2. Arrange with you (the attorney) to sign the following forms of notice of intention to apply for registration (a separate form is signed in respect of each notice party) -,

(a) Notice of intention to apply for registration addressed to the Donor

(b) Notice of intention to apply for registration, addressed to the notice parties. (Note Part 1 of First Schedule to Powers of Attorney Act, 1996 as to the order of precedence of entitlement to notice of intention to apply, where notice parties are deceased or otherwise)

(c) Notice of intention to apply for Registration addressed to the Registrar of the Wards of Court.

3. Serve the Donor by registered post with the notice at 2(a) above i.e. Notice of intention to apply for Registration.

4. Have an Affidavit of Service in connection with serving the Notice of intention to apply for Registration on the Donor sworn.

5. Serve the notice parties by registered post with the notice at 2(b) above i.e. Notice of intention to apply for Registration.

6. Have Affidavits of Service in connection with serving the Notice of intention to apply for Registration on the notice parties sworn.

7. Serve notice (by ordinary post) on the Registrar of the Wards of Court of the intention to apply for Registration.

8. Wait for five-week notice period to expire.

9. Arrange for you the Attorney to swear an affidavit grounding the application for Registration setting forth fully the facts and/or circumstances giving rise to the application. (See Order 129 Rule 3 of the Rules of the Superior Courts 1986).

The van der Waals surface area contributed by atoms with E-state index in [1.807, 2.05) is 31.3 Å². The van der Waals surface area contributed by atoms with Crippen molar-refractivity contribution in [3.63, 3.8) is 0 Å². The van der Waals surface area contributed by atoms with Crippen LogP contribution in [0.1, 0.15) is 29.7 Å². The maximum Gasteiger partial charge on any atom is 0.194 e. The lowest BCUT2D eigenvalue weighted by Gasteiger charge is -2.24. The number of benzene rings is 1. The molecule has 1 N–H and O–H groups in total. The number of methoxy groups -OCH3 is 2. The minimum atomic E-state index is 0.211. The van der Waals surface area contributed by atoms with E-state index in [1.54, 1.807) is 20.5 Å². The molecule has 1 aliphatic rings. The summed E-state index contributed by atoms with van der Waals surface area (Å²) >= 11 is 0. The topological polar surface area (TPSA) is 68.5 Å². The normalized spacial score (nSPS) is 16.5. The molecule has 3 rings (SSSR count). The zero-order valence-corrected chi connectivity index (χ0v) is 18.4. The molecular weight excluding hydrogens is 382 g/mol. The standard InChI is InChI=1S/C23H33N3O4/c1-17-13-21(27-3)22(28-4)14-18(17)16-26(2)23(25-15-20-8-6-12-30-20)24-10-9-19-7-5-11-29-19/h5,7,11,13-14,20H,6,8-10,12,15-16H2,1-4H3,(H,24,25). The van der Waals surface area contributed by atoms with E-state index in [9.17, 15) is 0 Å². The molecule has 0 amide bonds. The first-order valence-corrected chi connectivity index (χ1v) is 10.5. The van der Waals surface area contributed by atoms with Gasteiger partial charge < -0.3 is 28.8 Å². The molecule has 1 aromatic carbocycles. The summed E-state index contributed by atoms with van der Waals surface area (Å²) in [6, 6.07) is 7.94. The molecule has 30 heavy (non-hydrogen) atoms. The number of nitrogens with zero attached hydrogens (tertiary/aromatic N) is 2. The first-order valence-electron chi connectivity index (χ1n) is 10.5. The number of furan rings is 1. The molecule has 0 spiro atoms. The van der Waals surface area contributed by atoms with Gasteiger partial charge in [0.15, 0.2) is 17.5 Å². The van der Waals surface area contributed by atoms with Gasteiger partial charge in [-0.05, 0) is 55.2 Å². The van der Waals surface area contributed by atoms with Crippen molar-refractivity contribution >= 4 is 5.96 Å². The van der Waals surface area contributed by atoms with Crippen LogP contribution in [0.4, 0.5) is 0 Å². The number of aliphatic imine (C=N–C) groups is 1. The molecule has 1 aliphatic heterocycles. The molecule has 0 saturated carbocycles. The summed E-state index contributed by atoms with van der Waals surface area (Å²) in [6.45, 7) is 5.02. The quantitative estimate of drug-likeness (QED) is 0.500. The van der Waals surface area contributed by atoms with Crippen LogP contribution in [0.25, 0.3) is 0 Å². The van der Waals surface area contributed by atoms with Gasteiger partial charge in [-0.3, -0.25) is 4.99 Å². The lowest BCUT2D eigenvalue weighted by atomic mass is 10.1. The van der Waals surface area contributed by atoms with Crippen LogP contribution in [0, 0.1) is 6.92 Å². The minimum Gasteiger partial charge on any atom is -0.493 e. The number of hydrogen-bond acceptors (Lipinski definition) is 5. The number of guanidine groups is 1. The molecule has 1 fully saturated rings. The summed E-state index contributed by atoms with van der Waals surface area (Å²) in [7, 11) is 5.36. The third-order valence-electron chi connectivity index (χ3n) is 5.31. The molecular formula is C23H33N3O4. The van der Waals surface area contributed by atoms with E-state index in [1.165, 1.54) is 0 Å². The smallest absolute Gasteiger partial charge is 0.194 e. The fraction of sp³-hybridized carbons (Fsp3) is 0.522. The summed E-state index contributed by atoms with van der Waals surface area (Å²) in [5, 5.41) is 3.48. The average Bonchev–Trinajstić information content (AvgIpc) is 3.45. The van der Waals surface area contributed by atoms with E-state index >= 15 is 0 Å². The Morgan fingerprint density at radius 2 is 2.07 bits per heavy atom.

10. File the following documentation (together with affidavits of service at 12 below) with the Registrar of the Wards of Court Office:

(a) Application for Registration of EPA

(b) Original EPA.

(c) Copy Notice of execution by the Donor of the EPA given to the notice parties at the time of the execution of the EPA.

(d) Copy Notice of intention to apply for Registration given to the Donor.

(e) Copy Notice of intention to apply for Registration given to the notice parties.

(f) Affidavit of Service in relation to the service on the notice parties of the Notice of execution.

If there is an objection or if a court application is made, the costs will be greater.

It should be noted that Wardship proceedings are completely different from an application to register an enduring power of attorney although both applications are made in respect of a person who has lost mental capacity.

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A Power of Attorney and an Enduring Power of Attorney both cease on the death of the Donor.

However, it may be difficult to prove that the Donor is dead if his/her body cannot be found, for example, as in the case of a death by drowning. Once the body is found or the Donor is declared to be “believed dead” by a court (usually after seven years have passed), the Power of Attorney (if there was one) ends and their affairs are passed on in the normal way by will or under intestacy law.